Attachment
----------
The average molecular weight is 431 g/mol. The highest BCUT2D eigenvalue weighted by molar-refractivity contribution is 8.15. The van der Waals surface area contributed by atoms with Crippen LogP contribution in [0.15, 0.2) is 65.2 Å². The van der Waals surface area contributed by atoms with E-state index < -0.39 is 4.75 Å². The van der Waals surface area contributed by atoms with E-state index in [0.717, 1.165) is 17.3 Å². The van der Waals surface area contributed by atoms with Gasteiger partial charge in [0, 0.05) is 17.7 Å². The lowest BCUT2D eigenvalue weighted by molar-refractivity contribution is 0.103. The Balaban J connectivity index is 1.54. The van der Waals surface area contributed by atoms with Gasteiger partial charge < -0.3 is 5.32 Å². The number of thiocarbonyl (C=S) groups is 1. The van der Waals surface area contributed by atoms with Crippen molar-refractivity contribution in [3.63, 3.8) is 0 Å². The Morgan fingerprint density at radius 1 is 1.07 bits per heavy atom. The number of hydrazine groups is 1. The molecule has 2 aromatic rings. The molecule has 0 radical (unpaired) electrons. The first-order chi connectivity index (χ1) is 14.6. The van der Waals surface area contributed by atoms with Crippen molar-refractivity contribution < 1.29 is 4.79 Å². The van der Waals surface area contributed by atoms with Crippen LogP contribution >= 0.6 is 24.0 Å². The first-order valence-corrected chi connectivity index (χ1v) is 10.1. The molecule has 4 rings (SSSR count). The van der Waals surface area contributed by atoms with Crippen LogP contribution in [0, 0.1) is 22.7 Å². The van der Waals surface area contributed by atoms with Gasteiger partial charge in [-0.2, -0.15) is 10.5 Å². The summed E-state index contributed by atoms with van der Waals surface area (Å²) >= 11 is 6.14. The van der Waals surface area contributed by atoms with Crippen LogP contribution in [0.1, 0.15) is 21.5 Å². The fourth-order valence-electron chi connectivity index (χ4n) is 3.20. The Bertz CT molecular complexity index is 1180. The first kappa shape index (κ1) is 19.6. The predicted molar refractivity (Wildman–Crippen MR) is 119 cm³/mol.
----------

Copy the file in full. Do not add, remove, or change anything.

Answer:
The average molecular weight is 431 g/mol. The highest BCUT2D eigenvalue weighted by molar-refractivity contribution is 8.15. The van der Waals surface area contributed by atoms with Crippen LogP contribution in [0.15, 0.2) is 65.2 Å². The van der Waals surface area contributed by atoms with E-state index < -0.39 is 4.75 Å². The van der Waals surface area contributed by atoms with E-state index in [0.717, 1.165) is 17.3 Å². The van der Waals surface area contributed by atoms with Gasteiger partial charge in [0, 0.05) is 17.7 Å². The lowest BCUT2D eigenvalue weighted by molar-refractivity contribution is 0.103. The Balaban J connectivity index is 1.54. The van der Waals surface area contributed by atoms with Gasteiger partial charge < -0.3 is 5.32 Å². The number of thiocarbonyl (C=S) groups is 1. The van der Waals surface area contributed by atoms with Crippen molar-refractivity contribution in [3.63, 3.8) is 0 Å². The Morgan fingerprint density at radius 1 is 1.07 bits per heavy atom. The number of hydrazine groups is 1. The molecule has 2 aromatic rings. The molecule has 0 radical (unpaired) electrons. The first-order chi connectivity index (χ1) is 14.6. The van der Waals surface area contributed by atoms with Crippen molar-refractivity contribution < 1.29 is 4.79 Å². The van der Waals surface area contributed by atoms with Crippen LogP contribution >= 0.6 is 24.0 Å². The first-order valence-corrected chi connectivity index (χ1v) is 10.1. The molecule has 4 rings (SSSR count). The van der Waals surface area contributed by atoms with Crippen LogP contribution in [0, 0.1) is 22.7 Å². The van der Waals surface area contributed by atoms with Gasteiger partial charge in [-0.2, -0.15) is 10.5 Å². The summed E-state index contributed by atoms with van der Waals surface area (Å²) >= 11 is 6.14. The van der Waals surface area contributed by atoms with Crippen LogP contribution in [0.1, 0.15) is 21.5 Å². The fourth-order valence-electron chi connectivity index (χ4n) is 3.20. The Bertz CT molecular complexity index is 1180. The first kappa shape index (κ1) is 19.6. The predicted molar refractivity (Wildman–Crippen MR) is 119 cm³/mol.